This wonderful book could be a primer on ways to make a picture book glow.
On the first page I already start to fall in love with the breezy, funny narrative voice:
In the old days, most girls came to America with a dream, but all Tillie Anderson had was a needle. so she got herself a job in a tailor’s shop and waited for a dream to come and find her. One day it rolled right by her window.
The story of this early female bicycle racer unfolds with rollicking, unexpected word choice:
Tillie dreamed of the speedy, scorchy, racy kind of riding
and with page turns that brilliantly build suspense:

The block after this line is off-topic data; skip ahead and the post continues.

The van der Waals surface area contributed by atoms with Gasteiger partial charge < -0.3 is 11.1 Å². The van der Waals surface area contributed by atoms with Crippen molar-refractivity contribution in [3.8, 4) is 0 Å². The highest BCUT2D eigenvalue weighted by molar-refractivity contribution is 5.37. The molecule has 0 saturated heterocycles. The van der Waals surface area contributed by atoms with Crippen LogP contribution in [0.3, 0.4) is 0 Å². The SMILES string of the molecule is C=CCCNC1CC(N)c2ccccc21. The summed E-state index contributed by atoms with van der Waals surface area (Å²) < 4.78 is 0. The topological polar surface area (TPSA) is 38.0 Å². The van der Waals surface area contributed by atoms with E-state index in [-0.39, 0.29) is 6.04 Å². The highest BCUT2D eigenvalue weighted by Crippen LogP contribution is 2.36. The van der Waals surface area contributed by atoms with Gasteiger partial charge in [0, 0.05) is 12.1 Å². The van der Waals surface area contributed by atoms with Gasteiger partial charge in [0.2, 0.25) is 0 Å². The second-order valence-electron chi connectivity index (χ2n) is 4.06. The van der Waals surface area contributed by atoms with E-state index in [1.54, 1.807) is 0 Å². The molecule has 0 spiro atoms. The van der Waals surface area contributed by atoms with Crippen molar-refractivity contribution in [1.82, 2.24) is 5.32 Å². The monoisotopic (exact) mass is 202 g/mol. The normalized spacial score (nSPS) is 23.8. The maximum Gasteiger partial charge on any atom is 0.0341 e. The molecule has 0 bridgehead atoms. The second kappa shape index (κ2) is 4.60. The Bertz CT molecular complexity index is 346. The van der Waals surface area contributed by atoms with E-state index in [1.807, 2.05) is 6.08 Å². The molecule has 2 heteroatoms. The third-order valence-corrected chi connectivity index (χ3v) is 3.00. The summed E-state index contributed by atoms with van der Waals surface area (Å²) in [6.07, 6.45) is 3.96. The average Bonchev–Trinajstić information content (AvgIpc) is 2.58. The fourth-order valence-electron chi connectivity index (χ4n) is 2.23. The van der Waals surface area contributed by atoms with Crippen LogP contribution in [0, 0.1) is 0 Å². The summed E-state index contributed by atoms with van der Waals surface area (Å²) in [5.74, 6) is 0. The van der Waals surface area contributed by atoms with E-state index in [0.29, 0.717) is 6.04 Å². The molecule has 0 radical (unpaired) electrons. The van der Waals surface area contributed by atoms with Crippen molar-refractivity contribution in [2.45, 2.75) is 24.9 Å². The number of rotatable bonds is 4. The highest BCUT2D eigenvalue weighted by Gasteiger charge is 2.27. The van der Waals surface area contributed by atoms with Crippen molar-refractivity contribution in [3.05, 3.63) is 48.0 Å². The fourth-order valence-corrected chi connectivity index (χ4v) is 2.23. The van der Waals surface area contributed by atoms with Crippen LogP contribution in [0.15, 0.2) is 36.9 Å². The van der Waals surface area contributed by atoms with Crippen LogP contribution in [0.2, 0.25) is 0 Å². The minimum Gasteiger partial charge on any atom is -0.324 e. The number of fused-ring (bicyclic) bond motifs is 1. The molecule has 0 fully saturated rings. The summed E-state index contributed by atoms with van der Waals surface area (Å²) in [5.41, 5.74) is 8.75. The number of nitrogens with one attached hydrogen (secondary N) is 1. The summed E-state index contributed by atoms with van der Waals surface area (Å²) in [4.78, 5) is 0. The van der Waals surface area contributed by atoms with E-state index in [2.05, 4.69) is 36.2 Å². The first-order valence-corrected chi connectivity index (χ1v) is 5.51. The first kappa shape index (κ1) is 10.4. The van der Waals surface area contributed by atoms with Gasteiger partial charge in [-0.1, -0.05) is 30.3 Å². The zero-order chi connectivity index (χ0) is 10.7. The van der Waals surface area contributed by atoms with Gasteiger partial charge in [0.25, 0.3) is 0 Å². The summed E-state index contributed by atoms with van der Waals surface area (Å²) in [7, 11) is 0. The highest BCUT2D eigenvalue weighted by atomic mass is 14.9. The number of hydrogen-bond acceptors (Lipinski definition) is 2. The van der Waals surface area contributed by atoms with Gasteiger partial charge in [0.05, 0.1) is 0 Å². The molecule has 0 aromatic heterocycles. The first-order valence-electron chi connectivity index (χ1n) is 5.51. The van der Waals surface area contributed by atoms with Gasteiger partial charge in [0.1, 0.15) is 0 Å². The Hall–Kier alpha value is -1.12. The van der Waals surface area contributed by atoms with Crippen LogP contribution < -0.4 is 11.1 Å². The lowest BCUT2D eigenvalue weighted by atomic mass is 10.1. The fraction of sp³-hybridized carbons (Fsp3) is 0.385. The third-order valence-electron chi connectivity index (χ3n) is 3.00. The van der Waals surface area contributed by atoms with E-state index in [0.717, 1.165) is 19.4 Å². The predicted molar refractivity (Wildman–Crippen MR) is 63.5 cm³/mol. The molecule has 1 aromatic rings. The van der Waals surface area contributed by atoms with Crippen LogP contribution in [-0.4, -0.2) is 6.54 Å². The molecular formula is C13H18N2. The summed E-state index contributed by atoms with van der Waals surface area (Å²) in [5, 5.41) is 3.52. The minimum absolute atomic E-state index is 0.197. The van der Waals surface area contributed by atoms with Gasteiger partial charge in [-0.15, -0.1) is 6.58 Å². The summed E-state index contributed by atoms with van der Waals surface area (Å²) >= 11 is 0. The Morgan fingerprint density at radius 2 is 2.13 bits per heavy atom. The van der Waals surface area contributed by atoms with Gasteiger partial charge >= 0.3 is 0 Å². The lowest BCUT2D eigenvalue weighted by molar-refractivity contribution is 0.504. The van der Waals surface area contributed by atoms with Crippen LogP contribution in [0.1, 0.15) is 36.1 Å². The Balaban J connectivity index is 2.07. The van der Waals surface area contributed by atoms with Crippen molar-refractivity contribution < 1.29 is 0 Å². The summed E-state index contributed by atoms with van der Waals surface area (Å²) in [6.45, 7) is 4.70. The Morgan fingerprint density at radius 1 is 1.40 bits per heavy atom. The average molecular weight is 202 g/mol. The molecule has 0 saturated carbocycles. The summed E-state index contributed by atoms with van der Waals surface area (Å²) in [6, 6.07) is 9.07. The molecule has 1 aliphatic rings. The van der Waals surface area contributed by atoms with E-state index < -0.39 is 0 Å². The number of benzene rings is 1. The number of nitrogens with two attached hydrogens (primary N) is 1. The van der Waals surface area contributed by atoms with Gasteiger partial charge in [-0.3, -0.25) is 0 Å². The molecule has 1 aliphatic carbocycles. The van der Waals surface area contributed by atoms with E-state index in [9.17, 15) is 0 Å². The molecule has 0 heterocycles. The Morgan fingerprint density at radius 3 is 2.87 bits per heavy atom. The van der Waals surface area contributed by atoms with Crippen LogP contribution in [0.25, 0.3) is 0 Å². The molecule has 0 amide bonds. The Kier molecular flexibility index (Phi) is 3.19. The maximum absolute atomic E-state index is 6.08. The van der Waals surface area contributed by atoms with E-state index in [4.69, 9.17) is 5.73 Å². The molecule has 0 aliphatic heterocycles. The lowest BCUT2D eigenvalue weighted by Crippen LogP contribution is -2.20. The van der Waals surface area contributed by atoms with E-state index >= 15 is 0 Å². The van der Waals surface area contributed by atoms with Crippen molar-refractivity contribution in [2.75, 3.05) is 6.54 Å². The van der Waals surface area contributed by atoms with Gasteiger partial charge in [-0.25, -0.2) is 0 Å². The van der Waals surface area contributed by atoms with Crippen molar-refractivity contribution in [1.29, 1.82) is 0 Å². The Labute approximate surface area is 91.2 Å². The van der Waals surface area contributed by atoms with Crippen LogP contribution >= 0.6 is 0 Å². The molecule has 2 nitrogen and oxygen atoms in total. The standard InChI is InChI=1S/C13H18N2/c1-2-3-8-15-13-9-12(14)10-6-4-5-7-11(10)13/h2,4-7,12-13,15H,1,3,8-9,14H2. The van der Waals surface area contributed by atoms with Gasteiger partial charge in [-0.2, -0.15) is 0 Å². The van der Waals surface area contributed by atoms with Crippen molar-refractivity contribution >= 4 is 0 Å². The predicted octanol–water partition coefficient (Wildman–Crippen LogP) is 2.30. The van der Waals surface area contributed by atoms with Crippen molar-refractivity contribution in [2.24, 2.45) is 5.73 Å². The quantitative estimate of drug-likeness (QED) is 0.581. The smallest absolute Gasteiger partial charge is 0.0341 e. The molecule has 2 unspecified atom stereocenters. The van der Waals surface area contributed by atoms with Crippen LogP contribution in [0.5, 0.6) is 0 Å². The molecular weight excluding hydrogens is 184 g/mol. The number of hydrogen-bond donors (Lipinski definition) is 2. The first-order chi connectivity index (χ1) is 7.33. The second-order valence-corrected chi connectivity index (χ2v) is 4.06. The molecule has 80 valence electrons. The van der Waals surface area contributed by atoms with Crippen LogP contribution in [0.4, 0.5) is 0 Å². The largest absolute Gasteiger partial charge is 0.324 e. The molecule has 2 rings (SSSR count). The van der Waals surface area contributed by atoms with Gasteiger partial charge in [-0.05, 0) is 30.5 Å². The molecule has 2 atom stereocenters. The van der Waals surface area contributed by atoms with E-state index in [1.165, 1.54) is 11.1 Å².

Tillie had found that riding in dresses and skirts meant spilling, not speeding, falling, not flying. So…[page turn] Tillie used her noodle and her needle to make something entirely different from what was sold in the ladies’ shop where she worked.
I cheered for Tillie all the way through to the funny surprise ending, amazed and happy that such a remarkable woman really lived.
Tillie the Terrible Swede: How One Woman, A Sewing Needle, and a Bicycle Changed History, by Sue Stauffacher, illustrated by Sarah McMenemy. Knopf: 2011.